(CBS News) Following the Democratic National Convention in Charlotte, N.C., last week, registered voters now view President Obama more favorably than unfavorably, according to a new CBS News/ New York Times poll - a reversal from what was found in August when slightly more viewed him unfavorably.
However, two weeks after the Republican National Convention in Tampa, Fla., more voters still view Mitt Romney unfavorably than favorably.
According to the poll, conducted Sept. 8-12, 45 percent of registered voters now view Mr. Obama favorably while 41 percent have an unfavorable view of him. Thirty-three percent of voters hold a positive view of Romney while 40 percent have an unfavorable view. Another 26 percent of voters say they are undecided about the GOP candidate or don't know enough about him to have an opinion.
The president also leads Romney on a number of candidate qualities.
Majorities of voters think Mr. Obama understands the needs and problems of people like them, is clear about what he wants to accomplish if re-elected, says what he believes rather than what people want to hear, and is honest and trustworthy.
Voters tend to think Mitt Romney is honest and trustworthy (though by a smaller margin), and that he is clear about what he wants to accomplish as president. But voters are divided over whether or not he understands their problems, and about half think he mostly says what people want to hear.
Likely voters who watched the conventions came away with more positive rather than negative impressions of both candidates. As might be expected, there are strong partisan differences on this.
Seventy-seven percent of Republicans say the GOP convention gave them a better impression of Romney, while 82 percent of Democrats say their party's convention improved their view of Mr. Obama. Among independents, 47 percent say the GOP convention gave them a better impression of Romney, and 45 percent said their opinion of Mr. Obama is improved after the Democratic convention.
Even after the party conventions, Republican vice presidential nominee Paul Ryan remains unknown to nearly half of voters nationwide. Views of him are divided, just as they were before the conventions. Opinions of Vice President Joe Biden are split now.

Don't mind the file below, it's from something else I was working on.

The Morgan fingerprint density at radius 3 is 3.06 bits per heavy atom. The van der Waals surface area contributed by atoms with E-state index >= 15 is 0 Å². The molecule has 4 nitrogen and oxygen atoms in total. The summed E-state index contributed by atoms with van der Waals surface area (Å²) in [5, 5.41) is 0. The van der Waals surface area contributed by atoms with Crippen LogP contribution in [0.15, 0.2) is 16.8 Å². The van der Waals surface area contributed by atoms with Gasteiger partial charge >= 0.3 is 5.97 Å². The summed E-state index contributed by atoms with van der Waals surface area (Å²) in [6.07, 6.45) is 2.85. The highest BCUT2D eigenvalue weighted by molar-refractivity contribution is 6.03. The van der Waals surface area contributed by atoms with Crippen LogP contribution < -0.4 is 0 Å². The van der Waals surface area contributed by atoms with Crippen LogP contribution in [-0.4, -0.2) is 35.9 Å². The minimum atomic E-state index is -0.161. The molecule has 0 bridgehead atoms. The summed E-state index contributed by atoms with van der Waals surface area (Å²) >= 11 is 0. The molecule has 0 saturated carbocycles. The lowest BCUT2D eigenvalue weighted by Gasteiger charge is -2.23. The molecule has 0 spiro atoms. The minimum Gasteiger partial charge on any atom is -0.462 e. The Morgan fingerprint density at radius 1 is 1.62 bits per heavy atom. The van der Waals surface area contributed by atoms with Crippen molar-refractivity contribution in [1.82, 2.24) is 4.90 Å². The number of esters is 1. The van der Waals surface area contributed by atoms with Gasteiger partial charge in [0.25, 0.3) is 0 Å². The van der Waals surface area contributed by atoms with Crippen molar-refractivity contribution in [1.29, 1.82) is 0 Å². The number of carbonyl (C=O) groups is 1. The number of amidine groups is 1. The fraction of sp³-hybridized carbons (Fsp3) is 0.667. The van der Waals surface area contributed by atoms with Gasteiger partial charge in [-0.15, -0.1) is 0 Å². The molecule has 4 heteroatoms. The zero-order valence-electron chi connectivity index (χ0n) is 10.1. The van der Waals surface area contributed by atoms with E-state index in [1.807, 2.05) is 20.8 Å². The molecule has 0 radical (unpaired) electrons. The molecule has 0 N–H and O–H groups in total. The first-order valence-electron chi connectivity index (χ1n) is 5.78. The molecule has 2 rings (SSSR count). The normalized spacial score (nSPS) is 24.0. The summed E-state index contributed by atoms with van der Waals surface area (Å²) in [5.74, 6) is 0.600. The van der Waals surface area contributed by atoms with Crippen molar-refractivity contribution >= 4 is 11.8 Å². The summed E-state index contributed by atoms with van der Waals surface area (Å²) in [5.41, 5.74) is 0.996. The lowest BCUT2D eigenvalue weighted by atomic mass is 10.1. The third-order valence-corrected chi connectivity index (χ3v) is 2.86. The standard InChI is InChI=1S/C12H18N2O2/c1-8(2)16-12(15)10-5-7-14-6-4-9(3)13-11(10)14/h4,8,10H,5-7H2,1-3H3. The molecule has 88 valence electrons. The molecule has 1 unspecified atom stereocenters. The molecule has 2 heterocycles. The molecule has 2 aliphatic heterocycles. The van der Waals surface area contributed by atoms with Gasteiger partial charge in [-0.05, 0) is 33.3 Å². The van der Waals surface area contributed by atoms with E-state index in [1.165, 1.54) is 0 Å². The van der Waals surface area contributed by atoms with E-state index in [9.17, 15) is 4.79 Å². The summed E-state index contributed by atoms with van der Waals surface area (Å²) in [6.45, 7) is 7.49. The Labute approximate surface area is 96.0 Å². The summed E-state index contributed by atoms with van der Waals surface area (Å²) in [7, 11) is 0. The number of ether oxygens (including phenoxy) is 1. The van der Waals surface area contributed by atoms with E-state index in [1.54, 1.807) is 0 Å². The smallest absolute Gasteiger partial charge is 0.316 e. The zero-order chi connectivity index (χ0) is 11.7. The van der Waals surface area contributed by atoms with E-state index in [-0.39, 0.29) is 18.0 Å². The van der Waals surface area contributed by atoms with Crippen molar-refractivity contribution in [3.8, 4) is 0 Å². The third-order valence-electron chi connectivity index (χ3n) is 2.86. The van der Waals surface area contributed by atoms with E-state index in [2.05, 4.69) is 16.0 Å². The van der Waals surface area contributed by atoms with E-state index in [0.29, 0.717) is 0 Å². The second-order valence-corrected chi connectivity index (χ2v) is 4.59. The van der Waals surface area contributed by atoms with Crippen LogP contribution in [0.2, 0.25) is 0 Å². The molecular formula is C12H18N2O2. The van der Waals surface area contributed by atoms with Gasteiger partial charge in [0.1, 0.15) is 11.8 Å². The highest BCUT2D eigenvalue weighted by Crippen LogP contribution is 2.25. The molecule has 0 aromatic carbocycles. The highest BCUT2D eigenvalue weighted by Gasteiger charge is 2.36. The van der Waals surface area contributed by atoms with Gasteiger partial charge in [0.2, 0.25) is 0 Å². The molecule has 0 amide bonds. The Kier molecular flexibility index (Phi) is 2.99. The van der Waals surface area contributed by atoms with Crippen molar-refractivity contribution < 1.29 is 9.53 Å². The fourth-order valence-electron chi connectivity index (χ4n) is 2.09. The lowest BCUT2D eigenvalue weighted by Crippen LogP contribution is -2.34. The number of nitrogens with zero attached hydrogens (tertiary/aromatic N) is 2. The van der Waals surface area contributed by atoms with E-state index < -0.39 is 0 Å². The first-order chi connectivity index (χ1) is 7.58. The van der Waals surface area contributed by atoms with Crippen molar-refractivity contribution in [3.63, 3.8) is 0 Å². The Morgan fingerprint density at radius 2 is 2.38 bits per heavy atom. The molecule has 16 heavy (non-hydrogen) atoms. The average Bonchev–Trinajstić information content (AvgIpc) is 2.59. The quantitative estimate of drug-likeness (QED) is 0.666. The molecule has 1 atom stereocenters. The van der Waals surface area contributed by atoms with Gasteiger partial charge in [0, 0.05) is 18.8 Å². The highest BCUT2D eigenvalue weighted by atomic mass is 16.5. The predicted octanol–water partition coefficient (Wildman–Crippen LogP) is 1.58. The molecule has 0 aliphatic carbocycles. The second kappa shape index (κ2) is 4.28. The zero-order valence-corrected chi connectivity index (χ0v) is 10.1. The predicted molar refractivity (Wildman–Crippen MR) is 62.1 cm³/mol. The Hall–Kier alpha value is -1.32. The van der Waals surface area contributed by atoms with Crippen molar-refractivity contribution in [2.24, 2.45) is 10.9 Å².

More than half of likely voters think Mr. Biden is honest and trustworthy. Fewer say that about Ryan, but a third of voters did not offer an opinion on this question.
Thirty-nine percent of voters think Biden would be able to serve as an effective president if that became necessary, but 49 percent do not. Likely voters are divided on this question about Ryan, but a quarter did not have an opinion.
More voters think Romney (42 percent) rather than Mr. Obama (32 percent) is running the more negative campaign. Fifteen percent volunteer that both candidates' campaigns are negative. As might be expected, most of each candidate's supporters say the opponent's campaign is more negative.
By more than three to one, voters describe this presidential campaign overall as more negative than positive compared to past campaigns. However, more than half of voters (52 percent) think this campaign is no different in tone than previous ones.
One of the goals of conventions is for political parties to rally their base of support, and it appears the Democrats have made progress on this front. Forty-three percent of Democrats now say they are more enthusiastic about voting compared to past elections, up from 27 percent in July. Republicans remain more enthusiastic than Democrats, but their enthusiasm level hasn't increased much from two months ago.
More from the poll:
See next page for full poll results.
This poll was conducted by telephone from September 8-12, 2012 among 1,301 adults nationwide, including 1,170 registered voters. The sample size for likely voters is 1,162. Not all likely voters are assigned the same probability of voting. Phone numbers were dialed from samples of both standard land-line and cell phones. The error due to sampling for results based on the entire sample, the sample of registered voters, and the sample of likely voters could be plus or minus three percentage points. The error for subgroups may be higher. Percentages may not add to 100% due to rounding. This poll release conforms to the Standards of Disclosure of the National Council on Public Polls.